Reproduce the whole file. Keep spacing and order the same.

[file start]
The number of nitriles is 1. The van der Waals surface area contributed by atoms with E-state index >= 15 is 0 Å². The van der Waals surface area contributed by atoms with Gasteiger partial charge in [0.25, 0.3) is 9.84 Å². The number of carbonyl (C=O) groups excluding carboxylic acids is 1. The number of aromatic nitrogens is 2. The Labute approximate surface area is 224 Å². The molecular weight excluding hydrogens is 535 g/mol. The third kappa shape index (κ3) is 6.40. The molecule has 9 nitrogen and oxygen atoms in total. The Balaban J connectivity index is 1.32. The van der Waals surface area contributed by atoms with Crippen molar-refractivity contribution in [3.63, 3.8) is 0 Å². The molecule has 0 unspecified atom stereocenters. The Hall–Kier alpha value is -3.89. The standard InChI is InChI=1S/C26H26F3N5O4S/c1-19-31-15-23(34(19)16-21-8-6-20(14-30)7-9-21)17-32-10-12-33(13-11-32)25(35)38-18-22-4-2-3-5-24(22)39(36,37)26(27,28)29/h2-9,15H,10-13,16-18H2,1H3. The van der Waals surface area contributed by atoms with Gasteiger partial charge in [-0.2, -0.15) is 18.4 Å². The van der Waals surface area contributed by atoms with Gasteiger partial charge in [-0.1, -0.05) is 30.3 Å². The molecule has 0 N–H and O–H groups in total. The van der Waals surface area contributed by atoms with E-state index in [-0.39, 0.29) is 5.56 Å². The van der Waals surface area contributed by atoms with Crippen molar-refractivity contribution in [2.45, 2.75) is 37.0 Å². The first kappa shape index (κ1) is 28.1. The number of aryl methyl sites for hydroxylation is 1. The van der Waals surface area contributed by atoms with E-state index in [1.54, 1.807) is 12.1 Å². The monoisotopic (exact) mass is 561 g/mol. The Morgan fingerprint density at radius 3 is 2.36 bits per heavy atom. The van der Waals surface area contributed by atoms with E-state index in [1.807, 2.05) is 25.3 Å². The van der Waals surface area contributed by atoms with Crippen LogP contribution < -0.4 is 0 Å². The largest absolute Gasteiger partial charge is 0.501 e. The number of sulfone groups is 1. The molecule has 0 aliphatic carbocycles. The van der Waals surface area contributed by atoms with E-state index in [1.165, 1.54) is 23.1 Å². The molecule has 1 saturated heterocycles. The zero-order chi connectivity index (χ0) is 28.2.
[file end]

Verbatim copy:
The number of nitriles is 1. The van der Waals surface area contributed by atoms with E-state index >= 15 is 0 Å². The van der Waals surface area contributed by atoms with Gasteiger partial charge in [0.25, 0.3) is 9.84 Å². The number of carbonyl (C=O) groups excluding carboxylic acids is 1. The number of aromatic nitrogens is 2. The Labute approximate surface area is 224 Å². The molecular weight excluding hydrogens is 535 g/mol. The third kappa shape index (κ3) is 6.40. The molecule has 9 nitrogen and oxygen atoms in total. The Balaban J connectivity index is 1.32. The van der Waals surface area contributed by atoms with Crippen molar-refractivity contribution in [3.63, 3.8) is 0 Å². The molecule has 0 unspecified atom stereocenters. The Hall–Kier alpha value is -3.89. The standard InChI is InChI=1S/C26H26F3N5O4S/c1-19-31-15-23(34(19)16-21-8-6-20(14-30)7-9-21)17-32-10-12-33(13-11-32)25(35)38-18-22-4-2-3-5-24(22)39(36,37)26(27,28)29/h2-9,15H,10-13,16-18H2,1H3. The van der Waals surface area contributed by atoms with Gasteiger partial charge in [-0.2, -0.15) is 18.4 Å². The van der Waals surface area contributed by atoms with Gasteiger partial charge in [-0.1, -0.05) is 30.3 Å². The molecule has 0 N–H and O–H groups in total. The van der Waals surface area contributed by atoms with E-state index in [-0.39, 0.29) is 5.56 Å². The van der Waals surface area contributed by atoms with Crippen molar-refractivity contribution in [2.45, 2.75) is 37.0 Å². The first kappa shape index (κ1) is 28.1. The number of aryl methyl sites for hydroxylation is 1. The van der Waals surface area contributed by atoms with E-state index in [1.54, 1.807) is 12.1 Å². The monoisotopic (exact) mass is 561 g/mol. The Morgan fingerprint density at radius 3 is 2.36 bits per heavy atom. The van der Waals surface area contributed by atoms with E-state index in [1.807, 2.05) is 25.3 Å². The van der Waals surface area contributed by atoms with Crippen LogP contribution < -0.4 is 0 Å². The largest absolute Gasteiger partial charge is 0.501 e. The number of sulfone groups is 1. The molecule has 0 aliphatic carbocycles. The van der Waals surface area contributed by atoms with E-state index in [1.165, 1.54) is 23.1 Å². The molecule has 1 saturated heterocycles. The zero-order chi connectivity index (χ0) is 28.2.